Sunday, October 17, 2010
Hercules and the Books of the Dead
It seems that H.P. Lovecraft has usurped his fellow Weird Tales scribe, Robert E. Howard, as the focus of my blog this month. I suppose since Halloween is nigh, this is fitting. I was doing a little research on Lovecraft's fearful book, the Necronomicon and one of the articles I read mentioned that the book had made an appearance in an episode of Hercules the Legendary Journeys during the sixth and last season of the show. Fanboy that I am, I at once wondered if it were 'historically' possible, given the continuities of the Hercules TV show and the Cthulhu Mythos, that this crossover could have occurred.
I couldn't recall the episode, but I have the entire series on DVD and I'd been meaning to dig out season six, which also features a crossover between Herc and Dracula. so last night I watched Hercules season six, episode six, City of the Dead.
In this one, Herc and his sidekick Iolaus travel to Egypt as Ambassadors for Greece. They find Queen Nefertiti feeling the weight of her crown as her son and daughter plot against her. Herc, of course, foils the original plot and so Nefertiti's son Ramses attempts to seize the throne by using the sorcerous powers of the Necronomicon, which is hidden away inside the City of the Dead across the Nile.
The episode doesn't make it clear if the Necronomicon is Lovecraft's imaginary tome or simply a handy name for an Egyptian Book of the Dead, (There were more than one) so that wasn't much help. However, we know that producers Sam Raimi and Rob Tapert were familiar with the Lovecraft version because they used the book in the Evil Dead films.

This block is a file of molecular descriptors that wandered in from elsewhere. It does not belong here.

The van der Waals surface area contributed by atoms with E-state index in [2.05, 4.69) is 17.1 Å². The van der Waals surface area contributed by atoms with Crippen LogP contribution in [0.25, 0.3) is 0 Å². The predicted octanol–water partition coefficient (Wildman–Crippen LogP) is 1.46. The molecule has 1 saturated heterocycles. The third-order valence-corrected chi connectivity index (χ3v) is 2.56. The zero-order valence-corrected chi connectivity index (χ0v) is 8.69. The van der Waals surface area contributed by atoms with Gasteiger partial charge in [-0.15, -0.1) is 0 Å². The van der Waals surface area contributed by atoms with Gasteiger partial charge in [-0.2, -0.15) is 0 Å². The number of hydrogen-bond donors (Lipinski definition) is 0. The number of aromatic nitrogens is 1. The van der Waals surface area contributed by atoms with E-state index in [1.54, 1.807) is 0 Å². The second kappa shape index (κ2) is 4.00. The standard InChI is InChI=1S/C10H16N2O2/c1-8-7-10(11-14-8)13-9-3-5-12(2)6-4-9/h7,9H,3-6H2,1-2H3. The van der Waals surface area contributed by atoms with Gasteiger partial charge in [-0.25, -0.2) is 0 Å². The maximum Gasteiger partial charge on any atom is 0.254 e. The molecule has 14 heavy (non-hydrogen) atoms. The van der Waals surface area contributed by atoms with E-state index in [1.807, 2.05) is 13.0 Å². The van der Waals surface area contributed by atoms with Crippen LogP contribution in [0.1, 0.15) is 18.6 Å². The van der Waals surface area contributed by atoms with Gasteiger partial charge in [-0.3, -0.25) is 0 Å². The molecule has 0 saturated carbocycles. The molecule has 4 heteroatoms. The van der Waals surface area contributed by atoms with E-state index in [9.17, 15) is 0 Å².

When in doubt, go to the history books. Nefertiti was the wife or chief consort of the Egyptian prince Akhenaten. The couple are famous for converting Egypt to the worship of a single god. The dates of Akhenaten's reign are apparently debatable, but it was probably somewhere between 1350 and 1356 BC, depending on which Egyptologist you ask. Also debatable is that Nefertiti ruled as queen for a short while after her husband's death. The Hercules episode takes this as a fact.
Okay so let's say this episode takes place in 1357 BC. Where does that leave the Necronomicon? According to the ultimate authority, Mr. Lovecraft himself, the mad Arab Abdul Alhazred authored the book, originally know as the Al Azif circa 700 A.D. (Alhazred died in 738 A.D. torn to shreds and devoured by some invisible creature in front of many witnesses.) So from a strictly historical sense, the Necronomicon used in the Hercules episode could not have been Alhazred's evil book. Sorry Herc.